What are some ways you cope with this?

Just making music, really. It just goes back to square one – it's kind of the same as working. But honestly, just keeping to yourself and living a regular life – just go get ice cream on a sunny day and drive to the beach and do some regular stuff. I don't really go to parties, so yeah that's kind of what I do for fun.

One of the most heartfelt lines in the song is: “I miss them days on Pigeons & Planes in my bedroom / Tryna hope for my hustle to pay off real soon”. What do you miss most about those early days?

The thing I miss the most is really just what that line says – being in the bedroom, not knowing what your future was, and just kind of hoping for where I'm at now. That's kind of like the best feeling. Those weren't easy times in any sort of way, but they made you who you are today. 

Not that I'm not inspired now, but I just miss being super duper hungry – y'know, for all this that I have today. But nowadays it's more so I just want to make music that I love – not for attention. 



'Dr. Whoever' from your ONEPOINTFIVE mixtape puts the listener in a very powerful position, since you’re pouring your heart out to them. What made you want to put the listener on such a level?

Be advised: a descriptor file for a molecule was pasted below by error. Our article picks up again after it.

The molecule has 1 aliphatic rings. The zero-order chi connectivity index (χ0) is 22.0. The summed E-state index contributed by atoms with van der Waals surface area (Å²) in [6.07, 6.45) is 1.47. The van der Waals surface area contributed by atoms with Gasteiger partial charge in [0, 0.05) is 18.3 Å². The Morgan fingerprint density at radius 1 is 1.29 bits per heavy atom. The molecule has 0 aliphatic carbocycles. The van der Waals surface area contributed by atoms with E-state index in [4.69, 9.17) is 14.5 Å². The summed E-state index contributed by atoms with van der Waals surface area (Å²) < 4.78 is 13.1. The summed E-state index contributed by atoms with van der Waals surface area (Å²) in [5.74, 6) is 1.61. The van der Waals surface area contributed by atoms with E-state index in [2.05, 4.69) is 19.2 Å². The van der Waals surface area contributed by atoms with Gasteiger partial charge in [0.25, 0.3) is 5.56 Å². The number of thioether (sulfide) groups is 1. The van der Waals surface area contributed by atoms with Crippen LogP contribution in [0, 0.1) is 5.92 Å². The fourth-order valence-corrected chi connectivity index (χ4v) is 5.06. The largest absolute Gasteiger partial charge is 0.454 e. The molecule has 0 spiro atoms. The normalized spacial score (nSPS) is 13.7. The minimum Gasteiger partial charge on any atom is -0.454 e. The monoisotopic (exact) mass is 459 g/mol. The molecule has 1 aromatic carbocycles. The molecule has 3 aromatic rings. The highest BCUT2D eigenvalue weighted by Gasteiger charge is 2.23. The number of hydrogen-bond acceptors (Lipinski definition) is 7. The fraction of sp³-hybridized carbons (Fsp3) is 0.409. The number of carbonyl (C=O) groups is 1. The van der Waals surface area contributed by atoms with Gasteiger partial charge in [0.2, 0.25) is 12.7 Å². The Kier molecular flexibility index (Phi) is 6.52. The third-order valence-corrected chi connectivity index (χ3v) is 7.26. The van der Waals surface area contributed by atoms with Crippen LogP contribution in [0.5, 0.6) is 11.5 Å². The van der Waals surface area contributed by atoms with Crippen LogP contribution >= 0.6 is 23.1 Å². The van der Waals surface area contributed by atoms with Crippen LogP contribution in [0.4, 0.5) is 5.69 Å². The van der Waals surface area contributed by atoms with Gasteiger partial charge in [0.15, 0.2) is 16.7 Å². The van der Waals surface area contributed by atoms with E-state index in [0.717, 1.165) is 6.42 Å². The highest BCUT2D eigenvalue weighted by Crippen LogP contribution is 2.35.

Thank you. I don't know. It's not even like I went in to some deep thought process for it. It was just more so because I thought it was cool. I don't see a therapist, so I thought it's kind of cool that I use music as my therapy – and I guess the listener is the therapist. That's because, when you're at a show and those kids are shouting your lyrics to you in your face, it kind of feels like you did something right. I guess that's the best answer I can give to that: It felt great to make a song that was for fans. 

You also mentioned Jay-Z in the song. Who are some other artists of your generation that you look up to?